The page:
To answer other points raised, Blackpool Transport are the current custodians of the LTT tramcar collection. This is a situation that both parties are happy with. The trams can transfer to BHT once charitable status has been secured (assuming LTT is satisfied that we will not be putting the future preservation of the trams at risk). This can be done by an Agreement of Transfer, and no money need change hands. In such cases it sometimes does however, for example when LTT recently transferred Lancashire United Transport bus no.97 to the Greater Manchester Transport Society they paid £1, but this is only to create an alternative “paper trail invoice and receipt” to the transaction.

Monies accrued through the sale of Boat car 605 to San Francisco were, as detailed in the LTT accounts, unfortunately used to pay storage costs accrued as a result of a period in dispute with Blackpool Transport. Following an amicable resolution there is no dispute between the two organisations, and this was borne out by the move of the LTT trams to bolster Blackpool Transport’s heritage tram fleet during 2013 – a move which benefited Blackpool’s tramway heritage and which led to the formation of the Blackpool Heritage Trust. Standard car 143, you may remember, benefited from a £25k grant from the Local Heritage Initiative (a branch of lottery funding), which was matched by LTT funds and paid for the construction of a brand new underframe, brand new top deck cover and the full installation (to BTS standards) of all traction and auxiliary wiring. The total spend on 143, to date, is close to £80,000.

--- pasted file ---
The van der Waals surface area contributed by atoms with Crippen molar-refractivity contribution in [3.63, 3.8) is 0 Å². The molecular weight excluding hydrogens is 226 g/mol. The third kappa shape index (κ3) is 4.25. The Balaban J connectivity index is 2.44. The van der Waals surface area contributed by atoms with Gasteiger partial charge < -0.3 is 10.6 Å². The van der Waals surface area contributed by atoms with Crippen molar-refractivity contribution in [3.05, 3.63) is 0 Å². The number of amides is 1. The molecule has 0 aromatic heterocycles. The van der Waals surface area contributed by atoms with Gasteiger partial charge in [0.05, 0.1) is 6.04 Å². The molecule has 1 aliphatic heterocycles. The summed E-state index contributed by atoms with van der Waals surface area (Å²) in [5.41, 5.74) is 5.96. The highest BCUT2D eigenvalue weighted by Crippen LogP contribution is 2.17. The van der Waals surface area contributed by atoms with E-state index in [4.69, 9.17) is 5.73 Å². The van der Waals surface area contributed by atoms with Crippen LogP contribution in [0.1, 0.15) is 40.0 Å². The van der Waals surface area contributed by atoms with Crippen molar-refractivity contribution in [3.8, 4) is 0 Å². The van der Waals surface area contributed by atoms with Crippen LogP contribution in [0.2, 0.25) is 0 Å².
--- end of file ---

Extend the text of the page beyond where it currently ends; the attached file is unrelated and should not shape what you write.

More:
The Trustees of the BHT hope that the above information will clarify the points raised. As an honest and transparent Trust, requests for information will be met with answers – but hopefully our supporters will come to see that efforts are made to ensure that information is freely available before the questions need to be asked!

One final point, to the outspoken critic who does not wish to give his real name: If he would like to get in touch (and reveal who he is!), he would be more than welcome to come and inspect the work undertaken on tram 663 to date. And this is a genuine offer!”

Thanks are due to the BHT for the above statement, which we hope will go some way to answering the concerns of all supporters of the new Trust. It is now time to draw a line under past developments and move forward together so that the Blackpool Heritage Trust can grow strong and continue to keep alive Blackpool’s strong tramway tradition.


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6 Responses to Blackpool Heritage Trust response to comments on Coronation 663

  1. Ken Walker says: